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Once the stomach’s work is done, the chyme is poured into the duodenum in small portions through another valve or sphincter, the pylorus. In this part, the mix is combined with the pancreatic juices, leaving a finer mass. Its moves towards the middle part of the intestine, known as jejunum, where it decomposes even further.When the road ends, in the ileum, the intestinal wall villi absorb the nutrients and take them to the blood, through where they will be spread to the different parts of the body according to their needs. From the ileum, the rest of undigested chyme pass on to the first part of the large intestine, which is the next-to-last stop of the digestive tube.Since the job of taking advantage of the nutrients is almost done, all the large intestine has left to do is absorb water from the undigested matter and form solid waste, known as feces.

Biliary and pancreatic liquids and enzymes

Chyme, after entering the duodenum (first part of the small intestine) from the stomach, is neutralized by the alkaline secretions of the pancreas, leaving it with the necessary acidity for the enzymes of the small intestine to act upon it. Bile, which is a liquid previously stored in the gall bladder (beneath the liver), is driven by the hepatic duct towards the small intestine.
In this place, one of its components, biliary (bile) salts help split fats into small portions for the pancreatic enzymes to act upon them.It must be pointed out that these salts breakdown into biliary acids, which are reabsorbed in the intestine and transported to the liver where they turned into biliary salts again.In the duodenum, chyme is also mixed with pancreatic juice that contains several digestive enzymes, like pancreatic amilase, which breaks down the starches into maltose (a disaccharide sugar). It also contains lipase, which splits the triglycerides into fatty acids and glycerin or glycerol.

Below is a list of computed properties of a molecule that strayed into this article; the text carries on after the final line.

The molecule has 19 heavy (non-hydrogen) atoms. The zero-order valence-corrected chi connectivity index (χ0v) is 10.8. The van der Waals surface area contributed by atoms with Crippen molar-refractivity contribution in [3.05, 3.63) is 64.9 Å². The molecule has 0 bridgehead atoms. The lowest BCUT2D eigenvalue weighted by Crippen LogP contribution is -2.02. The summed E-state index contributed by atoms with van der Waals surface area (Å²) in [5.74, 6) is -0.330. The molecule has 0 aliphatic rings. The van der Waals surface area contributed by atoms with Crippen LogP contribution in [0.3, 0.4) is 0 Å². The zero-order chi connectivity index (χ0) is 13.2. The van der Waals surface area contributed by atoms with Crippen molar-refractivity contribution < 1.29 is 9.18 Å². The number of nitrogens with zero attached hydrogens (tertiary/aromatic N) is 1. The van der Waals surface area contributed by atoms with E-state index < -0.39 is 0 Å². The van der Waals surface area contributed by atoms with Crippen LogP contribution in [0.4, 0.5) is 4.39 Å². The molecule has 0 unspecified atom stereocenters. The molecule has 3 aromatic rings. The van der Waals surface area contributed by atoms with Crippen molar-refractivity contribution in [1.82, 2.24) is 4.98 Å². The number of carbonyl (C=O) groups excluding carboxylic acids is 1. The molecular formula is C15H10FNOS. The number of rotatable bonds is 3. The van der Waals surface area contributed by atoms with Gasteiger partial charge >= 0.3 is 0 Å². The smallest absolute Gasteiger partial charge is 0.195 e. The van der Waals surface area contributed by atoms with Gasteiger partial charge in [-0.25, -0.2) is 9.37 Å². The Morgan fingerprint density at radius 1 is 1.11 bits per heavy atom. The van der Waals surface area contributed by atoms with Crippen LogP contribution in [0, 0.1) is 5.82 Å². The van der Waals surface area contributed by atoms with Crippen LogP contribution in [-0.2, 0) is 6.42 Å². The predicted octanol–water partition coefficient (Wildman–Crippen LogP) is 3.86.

Intestinal work

As chyme advances through the small intestine, other secretions are added, like intestinal or enteric juice, that contain diverse enzymes that breakdown the nutrients’ molecules. One of the most important ones are proteases, that act on proteins, one of the most complex nutrients which need a more laborious digestion.  
At the same time, the other already broken-down nutrients (carbohydrates, fats, vitamins and mineral salts) that have reached an adequate size and are useful to the body go through the intestinal wall and pass on to the blood. This process, known as absorption, is produced at the jejunum and ileum because the intestinal walls are very withdrawn and have villi to increase the exchange surface to better assimilate the greatest amount of nutrients. Each villus internally has a network of blood and lymphatic capillaries that gather those nutrients and incorporate them into the bloodstream, from where they are spread to the different organs.
This absorption takes place slowly and only the non-digestible materials and water are left. These last ones pass on to the large intestine, where there are several microorganisms (mainly harmless bacteria) that make up the intestinal flora and attack fiber’s polysaccharides. Sugars are released in this process, which are fermented by other bacteria, producing small amounts of organic acids, which are compressed along with water and residues to form feces.

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